2017-08-10 / Front Page

Williamstown Rallies Around Lashomb Family When Fire Takes Six Year Old Child

Elaine Stehel
The Northfield News

Photo by John Cruickshank, The Northfield News

A large crowd turned out to support the Lashomb family in Williamstown who lost their
six year old son in a house fire last week. A benefit was held at the Pub and substantial
money was raised for the family from the chicken BBQ, door prizes and a large number
of items offered at a silent auction by area merchantsPhoto by John Cruickshank, The Northfield News A large crowd turned out to support the Lashomb family in Williamstown who lost their six year old son in a house fire last week. A benefit was held at the Pub and substantial money was raised for the family from the chicken BBQ, door prizes and a large number of items offered at a silent auction by area merchantsPhoto by Elaine Stehel, The Northfield News

An electrical fire on Railroad Street in Williamstown early
in the morning of July 31 took the life of a six year old
child. The family dog was also lost in the fire. The community
has rallied around the family since the fire. They
lost everything. The Pub held a chicken BBQ last Sunday
to raise funds to help them.Photo by Elaine Stehel, The Northfield News An electrical fire on Railroad Street in Williamstown early in the morning of July 31 took the life of a six year old child. The family dog was also lost in the fire. The community has rallied around the family since the fire. They lost everything. The Pub held a chicken BBQ last Sunday to raise funds to help them.An electrical fire broke out at the Lashomb family’s home on Railroad Street in Williamstown in the early morning hours on Monday, July 31st, while eight family members were sleeping inside, including a number of youth under the age of 18, according to neighbors and volunteer fire lieutenant Chris Wade.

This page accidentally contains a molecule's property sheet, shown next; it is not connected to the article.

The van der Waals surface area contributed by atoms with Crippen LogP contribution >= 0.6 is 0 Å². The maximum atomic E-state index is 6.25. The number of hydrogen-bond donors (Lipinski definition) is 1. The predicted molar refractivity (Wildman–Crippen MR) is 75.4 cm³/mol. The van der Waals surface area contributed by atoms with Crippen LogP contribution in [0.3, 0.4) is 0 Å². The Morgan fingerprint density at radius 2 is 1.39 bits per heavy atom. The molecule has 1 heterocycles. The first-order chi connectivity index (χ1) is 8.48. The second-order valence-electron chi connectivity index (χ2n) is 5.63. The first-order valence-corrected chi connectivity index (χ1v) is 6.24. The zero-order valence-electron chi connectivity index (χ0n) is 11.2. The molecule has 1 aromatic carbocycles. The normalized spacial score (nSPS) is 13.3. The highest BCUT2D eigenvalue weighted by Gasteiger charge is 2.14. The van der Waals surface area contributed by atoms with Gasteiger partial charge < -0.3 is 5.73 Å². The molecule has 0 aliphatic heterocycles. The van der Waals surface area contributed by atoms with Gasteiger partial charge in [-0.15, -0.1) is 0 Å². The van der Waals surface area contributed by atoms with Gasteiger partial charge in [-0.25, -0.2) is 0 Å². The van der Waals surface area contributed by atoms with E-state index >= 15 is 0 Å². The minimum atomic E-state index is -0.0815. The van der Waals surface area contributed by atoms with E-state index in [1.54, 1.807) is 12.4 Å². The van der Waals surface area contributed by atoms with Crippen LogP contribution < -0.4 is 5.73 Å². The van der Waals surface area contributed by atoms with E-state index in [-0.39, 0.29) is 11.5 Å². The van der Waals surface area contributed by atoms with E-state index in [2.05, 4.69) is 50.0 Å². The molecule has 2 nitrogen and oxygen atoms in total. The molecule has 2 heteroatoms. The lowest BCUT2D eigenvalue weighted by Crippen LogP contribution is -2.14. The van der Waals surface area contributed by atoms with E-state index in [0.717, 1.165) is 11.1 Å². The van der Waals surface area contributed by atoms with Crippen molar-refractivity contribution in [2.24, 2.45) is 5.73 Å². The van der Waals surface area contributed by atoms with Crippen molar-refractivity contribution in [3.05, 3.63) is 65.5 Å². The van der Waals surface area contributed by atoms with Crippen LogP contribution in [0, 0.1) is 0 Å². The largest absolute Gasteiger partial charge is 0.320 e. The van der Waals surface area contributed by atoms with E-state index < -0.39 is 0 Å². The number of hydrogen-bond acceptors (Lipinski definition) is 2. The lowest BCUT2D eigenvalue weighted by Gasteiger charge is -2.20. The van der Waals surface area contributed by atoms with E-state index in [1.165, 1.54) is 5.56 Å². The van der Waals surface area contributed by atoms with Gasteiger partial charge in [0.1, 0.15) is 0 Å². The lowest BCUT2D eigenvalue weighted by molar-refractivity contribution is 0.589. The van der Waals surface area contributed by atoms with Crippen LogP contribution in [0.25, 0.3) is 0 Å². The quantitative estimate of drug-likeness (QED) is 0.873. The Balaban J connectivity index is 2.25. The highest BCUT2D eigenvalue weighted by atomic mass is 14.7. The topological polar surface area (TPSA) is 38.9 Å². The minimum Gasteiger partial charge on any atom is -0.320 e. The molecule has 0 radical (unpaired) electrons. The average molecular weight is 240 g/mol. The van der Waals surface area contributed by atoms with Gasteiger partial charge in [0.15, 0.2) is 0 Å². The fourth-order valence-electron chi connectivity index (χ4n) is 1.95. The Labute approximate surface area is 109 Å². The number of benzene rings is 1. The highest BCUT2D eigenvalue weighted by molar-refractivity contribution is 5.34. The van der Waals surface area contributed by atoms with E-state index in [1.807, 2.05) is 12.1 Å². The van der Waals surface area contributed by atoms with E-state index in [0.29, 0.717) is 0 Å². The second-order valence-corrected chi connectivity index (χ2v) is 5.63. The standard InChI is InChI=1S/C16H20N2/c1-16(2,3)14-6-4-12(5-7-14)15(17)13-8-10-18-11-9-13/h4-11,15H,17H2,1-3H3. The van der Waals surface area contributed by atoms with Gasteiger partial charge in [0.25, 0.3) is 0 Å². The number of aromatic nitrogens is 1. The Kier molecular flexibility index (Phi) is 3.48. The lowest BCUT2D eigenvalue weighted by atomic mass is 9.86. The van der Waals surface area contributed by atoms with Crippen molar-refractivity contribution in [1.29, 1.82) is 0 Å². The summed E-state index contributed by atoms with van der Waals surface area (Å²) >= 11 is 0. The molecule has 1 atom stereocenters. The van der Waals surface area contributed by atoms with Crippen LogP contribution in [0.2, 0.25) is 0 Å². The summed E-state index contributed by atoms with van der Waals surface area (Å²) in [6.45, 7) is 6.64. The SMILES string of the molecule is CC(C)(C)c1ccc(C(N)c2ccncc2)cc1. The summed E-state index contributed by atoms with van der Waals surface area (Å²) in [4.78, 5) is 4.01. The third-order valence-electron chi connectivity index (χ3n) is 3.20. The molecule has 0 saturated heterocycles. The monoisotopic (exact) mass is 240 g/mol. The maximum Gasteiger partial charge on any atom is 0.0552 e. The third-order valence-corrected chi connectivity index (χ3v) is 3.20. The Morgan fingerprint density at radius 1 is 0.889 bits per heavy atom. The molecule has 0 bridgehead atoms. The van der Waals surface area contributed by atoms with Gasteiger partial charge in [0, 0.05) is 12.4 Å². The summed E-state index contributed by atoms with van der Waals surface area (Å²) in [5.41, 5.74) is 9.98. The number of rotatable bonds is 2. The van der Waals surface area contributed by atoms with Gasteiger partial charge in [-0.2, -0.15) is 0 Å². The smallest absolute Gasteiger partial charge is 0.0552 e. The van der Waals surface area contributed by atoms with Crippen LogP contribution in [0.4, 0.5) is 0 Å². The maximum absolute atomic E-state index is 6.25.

I asked Lieutenant Wade if there was anything the firefighters would like our community to know, or if there was any way similar electrical fires could be prevented. Without missing a beat, he emphatically replied, “Working smoke detectors. The big message with this whole thing is, check the smoke detectors. Check them often. If someone can’t afford a smoke detector, or thinks they can’t afford to have theirs checked, contact the local fire department - we will get you one.”


While the local volunteer firefighters from Williamstown and Northfield were able to arrive on the scene within minutes of receiving the call alerting them to the house fire, when they arrived at the home, Wade said, “it was a relatively short amount of time between when we got there and when the child was extricated,” and it was too late, as the child had by then inhaled too much smoke. “When we arrived on the scene, the middle of the house where the fire started, was fully engulfed” in flames and smoke, spreading through the bedrooms where the boy’s grandparents, mother, aunts, and uncles had been sleeping.


According to friend of the family Tiffany Corrow, “his mother, grandmother, and grandfather tried [to get him out in time], nearly losing their own lives.” She explains that “there were eight people there when the fire broke out, two of [whom] were taken to the emergency room for cuts and burns.”


Another neighbor, Andrew, who rents shop space on the family’s property, mentioned that the cause of the electrical fire was thought to have been a faulty air conditioning unit. When I stopped by the property on Tuesday morning, he said that Susan had gone to the hospital to check in with Kevin, who had suffered third-degree burns on his face and body, from running directly through the flames separating his room from the room where the children were sleeping, returning through the fire multiple times to try to get everyone out of the home.